Shang J, et al. Am J Med 2020.
BACKGROUND: Coronavirus disease 2019 (COVID-19) is an emerging infectious disease, first appeared in Wuhan, China, and quickly spread throughout the world. We aimed to understand the relationship between diabetes mellitus and the prognosis of COVID-19.
METHODS: Demographic, clinical, laboratory, radiologic, treatments, complications, and clinical outcomes data were extracted from electronic medical records and compared between diabetes (n=84) and non-diabetes (n=500) groups. Kaplan-Meier method and multivariate Cox analysis were applied to determine the risk factors for the prognosis of COVID-19.
RESULTS: Compared to non-diabetic patients, diabetic patients had higher levels of neutrophils (p = 0.014), c-reactive protein (p = 0.008), procalcitonin (p < 0.01), and D-dimer (p = 0.033), and lower levels of lymphocytes (p = 0.032) and albumin (p = 0.035). Furthermore, diabetic patients had a significant higher incidence of bilateral pneumonia (86.9%, p = 0.020). In terms of complications and clinical outcomes, the incidence of respiratory failure (36.9% vs. 24.2%, p = 0.022), acute cardiac injury (47.4% vs. 21.2%, p < 0.01) and death (20.2% vs. 8.0%, p = 0.001) in the diabetes group was significantly higher than that in non-diabetes group. Kaplan-Meier survival curve showed that COVID-19 patients with diabetes had a shorter overall survival time. Multivariate Cox analysis indicated that diabetes (HR 2.180, p = 0.031) was an independent risk factor for COVID-19 prognosis. In subgroup analysis, we divided diabetic patients into insulin required and non-insulin required groups according to whether they needed insulin, and found that diabetic patients requiring insulin may have a higher risk of disease progression and worse prognosis after the infection of severe acute respiratory syndrome coronavirus 2 (SARS-CoV-2).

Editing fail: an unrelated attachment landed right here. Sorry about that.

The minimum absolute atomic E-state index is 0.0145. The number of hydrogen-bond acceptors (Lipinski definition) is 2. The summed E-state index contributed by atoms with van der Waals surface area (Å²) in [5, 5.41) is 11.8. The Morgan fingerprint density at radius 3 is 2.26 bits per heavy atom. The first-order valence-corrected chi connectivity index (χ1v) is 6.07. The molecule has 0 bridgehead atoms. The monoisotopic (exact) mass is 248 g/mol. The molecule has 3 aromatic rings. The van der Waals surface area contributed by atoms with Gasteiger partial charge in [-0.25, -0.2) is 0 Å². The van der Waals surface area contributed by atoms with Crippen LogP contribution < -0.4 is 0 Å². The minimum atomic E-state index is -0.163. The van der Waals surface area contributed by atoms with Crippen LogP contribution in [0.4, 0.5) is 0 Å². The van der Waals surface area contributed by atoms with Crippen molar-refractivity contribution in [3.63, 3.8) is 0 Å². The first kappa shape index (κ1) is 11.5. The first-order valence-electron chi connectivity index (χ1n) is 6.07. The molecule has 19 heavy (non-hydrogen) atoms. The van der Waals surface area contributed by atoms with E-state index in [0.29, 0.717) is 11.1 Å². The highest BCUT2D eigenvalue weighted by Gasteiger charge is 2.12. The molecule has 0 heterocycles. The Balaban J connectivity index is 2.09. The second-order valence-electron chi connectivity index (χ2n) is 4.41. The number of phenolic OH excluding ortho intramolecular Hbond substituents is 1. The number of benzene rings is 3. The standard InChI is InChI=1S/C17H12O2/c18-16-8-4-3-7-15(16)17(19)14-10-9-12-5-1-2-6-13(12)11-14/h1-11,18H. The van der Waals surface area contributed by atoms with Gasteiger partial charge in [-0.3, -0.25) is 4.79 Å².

CONCLUSIONS: Diabetes is an independent risk factor for the prognosis of COVID-19. More attention should be paid to the prevention and treatment for diabetic patients, especially those who require insulin therapy.